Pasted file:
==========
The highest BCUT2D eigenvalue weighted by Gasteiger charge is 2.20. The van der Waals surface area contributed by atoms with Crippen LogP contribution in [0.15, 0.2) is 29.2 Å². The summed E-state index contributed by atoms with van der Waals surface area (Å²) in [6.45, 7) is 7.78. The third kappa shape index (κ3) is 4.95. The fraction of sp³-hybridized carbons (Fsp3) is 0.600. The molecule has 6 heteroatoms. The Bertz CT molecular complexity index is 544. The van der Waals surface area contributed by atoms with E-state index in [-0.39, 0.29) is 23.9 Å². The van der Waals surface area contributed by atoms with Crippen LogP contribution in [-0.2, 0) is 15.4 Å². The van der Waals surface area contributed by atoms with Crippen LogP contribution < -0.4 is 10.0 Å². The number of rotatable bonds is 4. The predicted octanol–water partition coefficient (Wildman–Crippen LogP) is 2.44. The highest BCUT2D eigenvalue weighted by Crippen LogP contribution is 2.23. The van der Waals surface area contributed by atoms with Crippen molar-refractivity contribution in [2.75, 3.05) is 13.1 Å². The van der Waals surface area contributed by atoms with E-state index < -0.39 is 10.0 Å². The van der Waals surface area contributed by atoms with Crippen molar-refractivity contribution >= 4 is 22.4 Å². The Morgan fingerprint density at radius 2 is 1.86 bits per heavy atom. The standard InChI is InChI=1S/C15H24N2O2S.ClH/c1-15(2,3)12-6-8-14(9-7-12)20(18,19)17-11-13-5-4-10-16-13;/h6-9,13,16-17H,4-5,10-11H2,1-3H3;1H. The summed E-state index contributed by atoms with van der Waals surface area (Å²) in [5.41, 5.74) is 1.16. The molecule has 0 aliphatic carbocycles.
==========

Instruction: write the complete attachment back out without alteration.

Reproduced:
The highest BCUT2D eigenvalue weighted by Gasteiger charge is 2.20. The van der Waals surface area contributed by atoms with Crippen LogP contribution in [0.15, 0.2) is 29.2 Å². The summed E-state index contributed by atoms with van der Waals surface area (Å²) in [6.45, 7) is 7.78. The third kappa shape index (κ3) is 4.95. The fraction of sp³-hybridized carbons (Fsp3) is 0.600. The molecule has 6 heteroatoms. The Bertz CT molecular complexity index is 544. The van der Waals surface area contributed by atoms with E-state index in [-0.39, 0.29) is 23.9 Å². The van der Waals surface area contributed by atoms with Crippen LogP contribution in [-0.2, 0) is 15.4 Å². The van der Waals surface area contributed by atoms with Crippen LogP contribution < -0.4 is 10.0 Å². The number of rotatable bonds is 4. The predicted octanol–water partition coefficient (Wildman–Crippen LogP) is 2.44. The highest BCUT2D eigenvalue weighted by Crippen LogP contribution is 2.23. The van der Waals surface area contributed by atoms with Crippen molar-refractivity contribution in [2.75, 3.05) is 13.1 Å². The van der Waals surface area contributed by atoms with E-state index < -0.39 is 10.0 Å². The van der Waals surface area contributed by atoms with Crippen molar-refractivity contribution >= 4 is 22.4 Å². The Morgan fingerprint density at radius 2 is 1.86 bits per heavy atom. The standard InChI is InChI=1S/C15H24N2O2S.ClH/c1-15(2,3)12-6-8-14(9-7-12)20(18,19)17-11-13-5-4-10-16-13;/h6-9,13,16-17H,4-5,10-11H2,1-3H3;1H. The summed E-state index contributed by atoms with van der Waals surface area (Å²) in [5.41, 5.74) is 1.16. The molecule has 0 aliphatic carbocycles.